To Parkdale on a sunlit Sunday morning, riding the streetcar along Queen Street West to emcee a brunch at Parts & Labour for the VISA Infinite dining series. I’m not a natural bruncher – never have been – though not because I disapprove of the conflation of breakfast and lunch, either linguistically or gastronomically. It’s just that when I was a busy restaurant critic, I tended to work on Saturday nights – and Sunday mornings were therefore more about recuperation than further feasting. But that was then, and these days I can eat when and where I choose, so the chance to taste the brunchular ideas of two of the Group of Seven – Matthew James “Matty” Matheson of P&L and Bertrand “Bert” Alépée of The Tempered Room – was not to be missed. Matty was a wild man in his youth. Now that he’s reached the ripe old age of 33, he has settled down, his businesses are doing brilliantly and he has become an amabassador for the Toronto food scene, spreading the good word across Canada and the States in person and through his excellent blogwork on vice.com. He will have his own tv show next year, on the Vice channel. Bert (The Fifth, Amuse Bouche) is simply (and I use the word ironically of the confectioner’s art) one of the very best pastry chefs we have.
I arrived at Parts & Labour early and found everything poised and ready. The charming little woodstove by the front window was cosily ablaze; a cauldron of hot liquid stood on top of it, perfuming the air in a most irreststible way. P&L’s manager Chantelle Gabino is also a star mixologist and had created an amazing warm toddy for the event – Cinzano rosso spiced with cloves, cinnamon, nutmeg, allspice and bayleaf, mixed with apple cider and two bottles of Woodford bourbon. Then she added rosemary and orange, roasted marshmallow syrup and some rare mas mole biters from Arizona. Gabino called the drink “Into the Wood” and indeed it was the apotheosis of a subtle winter warmer, perfectly balancing citrus, spice and the earthy flavours of bourbon and vermouth. A splendid start.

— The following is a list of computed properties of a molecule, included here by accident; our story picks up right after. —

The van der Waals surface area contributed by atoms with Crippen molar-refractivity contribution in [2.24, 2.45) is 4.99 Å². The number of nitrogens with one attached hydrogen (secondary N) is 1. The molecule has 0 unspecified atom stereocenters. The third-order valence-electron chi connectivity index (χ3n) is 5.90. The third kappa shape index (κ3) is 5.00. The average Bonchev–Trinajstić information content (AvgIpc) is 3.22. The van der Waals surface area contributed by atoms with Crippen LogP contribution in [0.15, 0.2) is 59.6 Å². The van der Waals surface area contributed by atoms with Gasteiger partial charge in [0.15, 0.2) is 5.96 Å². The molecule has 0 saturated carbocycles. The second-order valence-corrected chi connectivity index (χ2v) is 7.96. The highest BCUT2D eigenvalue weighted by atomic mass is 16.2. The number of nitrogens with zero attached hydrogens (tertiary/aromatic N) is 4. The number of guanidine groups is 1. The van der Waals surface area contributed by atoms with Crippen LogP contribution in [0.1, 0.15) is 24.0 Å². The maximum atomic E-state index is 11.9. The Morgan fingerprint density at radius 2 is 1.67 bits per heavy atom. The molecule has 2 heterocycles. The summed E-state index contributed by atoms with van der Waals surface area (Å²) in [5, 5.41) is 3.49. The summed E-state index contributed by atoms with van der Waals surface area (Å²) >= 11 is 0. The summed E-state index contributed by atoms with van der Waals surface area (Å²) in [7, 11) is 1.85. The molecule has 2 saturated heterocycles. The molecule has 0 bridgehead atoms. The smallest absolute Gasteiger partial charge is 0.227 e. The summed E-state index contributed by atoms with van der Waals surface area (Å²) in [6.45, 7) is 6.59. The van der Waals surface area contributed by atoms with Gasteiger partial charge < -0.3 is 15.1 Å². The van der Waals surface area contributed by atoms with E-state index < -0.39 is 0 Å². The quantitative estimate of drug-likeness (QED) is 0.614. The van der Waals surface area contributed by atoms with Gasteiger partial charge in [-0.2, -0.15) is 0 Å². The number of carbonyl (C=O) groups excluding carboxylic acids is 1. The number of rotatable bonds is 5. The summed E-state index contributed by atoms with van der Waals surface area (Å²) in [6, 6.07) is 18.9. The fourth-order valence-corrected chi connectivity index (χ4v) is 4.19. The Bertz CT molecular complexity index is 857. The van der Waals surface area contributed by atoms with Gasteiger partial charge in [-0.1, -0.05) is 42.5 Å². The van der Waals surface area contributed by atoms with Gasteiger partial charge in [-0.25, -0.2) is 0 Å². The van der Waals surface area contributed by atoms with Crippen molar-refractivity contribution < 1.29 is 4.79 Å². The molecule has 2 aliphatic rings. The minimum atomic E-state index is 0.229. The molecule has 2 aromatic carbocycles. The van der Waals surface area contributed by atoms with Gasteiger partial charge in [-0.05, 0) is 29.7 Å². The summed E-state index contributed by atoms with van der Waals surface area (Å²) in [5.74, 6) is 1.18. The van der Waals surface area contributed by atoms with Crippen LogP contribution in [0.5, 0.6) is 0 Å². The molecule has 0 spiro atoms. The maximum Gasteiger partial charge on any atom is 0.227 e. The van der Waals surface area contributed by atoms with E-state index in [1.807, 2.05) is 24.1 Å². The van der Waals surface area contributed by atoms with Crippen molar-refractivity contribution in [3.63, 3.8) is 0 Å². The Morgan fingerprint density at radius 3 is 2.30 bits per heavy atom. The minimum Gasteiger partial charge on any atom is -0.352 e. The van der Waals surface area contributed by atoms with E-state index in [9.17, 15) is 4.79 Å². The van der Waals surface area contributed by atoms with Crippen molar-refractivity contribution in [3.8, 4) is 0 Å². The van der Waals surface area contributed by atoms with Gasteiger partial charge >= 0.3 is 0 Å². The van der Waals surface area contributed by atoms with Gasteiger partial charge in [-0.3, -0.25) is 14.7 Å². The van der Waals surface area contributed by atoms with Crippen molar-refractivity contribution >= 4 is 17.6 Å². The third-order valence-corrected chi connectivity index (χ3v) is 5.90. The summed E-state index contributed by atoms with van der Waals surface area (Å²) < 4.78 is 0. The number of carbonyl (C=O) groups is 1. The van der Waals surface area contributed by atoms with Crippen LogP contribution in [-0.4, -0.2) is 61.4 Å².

Propeller Coffee Co. provided the direct-trade coffee (a fruity Kenyan cup) and Krystina Roman of Rosewood Estates was there with her wines – a lively Pinot Noir and a buttery Chardonnay – and a sensational off-dry mead that came into its own in the later stages. She also provided the honey that Bert whipped into the butter he set out with some of his own treasures – a mountain of croissants (some plain, others almond or chocolate – or both), buttery brioche, and bowls of chouquettes, the bite-sized, sugar-crusted balls of moist chou pastry that used to stand on the counter of the patisseries he knew as a boy in France. In lieu of jam, he proposed a smooth compote of the year’s first forced rhubarb, all shy and tender, pink and tart and never been out of the greenhouse.
Those were for our first course. The main dishes arrived family style, the way Parts & Labour serves these days, and the list of them on the printed menu read like a rich, buttery, syrup-slathered poem. This was not one of those brunches where you get a skinny omelette and a piece of unripe melon. No indeed…
First out of the kitchen were platters of meat, the legs of achingly delicious little milk-fed Gaspord piglets from Les Laurentides in Quebec. Matty had brined the legs then set them to roast very slowly overnight – at about 200 degrees – so when he opened the oven this morning there they were, the flesh as tender as butter, the skin golden-brown, crispy and glistening, sitting in their own rich fat. He took all the meat off the bones and piled it up with shards of the crispy crackling. Under and over, he spooned a classic sauce gribiche (Matty cut his teeth working at Le Select and La Palette and knows from gribiches), a piquant slurry of chopped egg white and egg yolk with a brunoise of red onion, capers, celery, cornichons, garlic, lots of orange zest, chervil, tarragon, parsley, Dijon mustard, olive and canola oils – rich but tangy and the perfect condiment to the pork. He did not ignore the fat that was left in the roasting pan with all those scrumptious little dark sticky bits. Instead he whipped them up into a gloriously unstable emulsion and spread it on toast made with Simon Blackwell’s Blackbird Bakery sourdough baguette. Not so much gilding the lily as larding it.
Then there were pancakes. If you haven’t seen Matty’s pancake-making video on vice.com, you really should. It makes for compelling viewing. He makes a persuasive case that his are “the best fucking pancakes in the world” and I’m not going to argue. Apparently some kid was watching the video and called his Dad in to watch. His Dad was producing commercials for the Super Bowl, loved Matty’s attitude – and that’s how Matty Matheson ended up being seen by 115 million people on Super Bowl Sunday. Today, he stacked his pancakes up, put excessive amounts of butter on top and then drowned them in 70 brix maple syrup. This is an awesome maple syrup from Gaspé that gets boiled down for 20 minutes longer than ordinary humdrum maple syrup so it’s really thick and really sweet. Matty explained it to me by saying it was like the amps in Spinal Tap that go up to 11, not just 10. A fitting robe for those pancakes.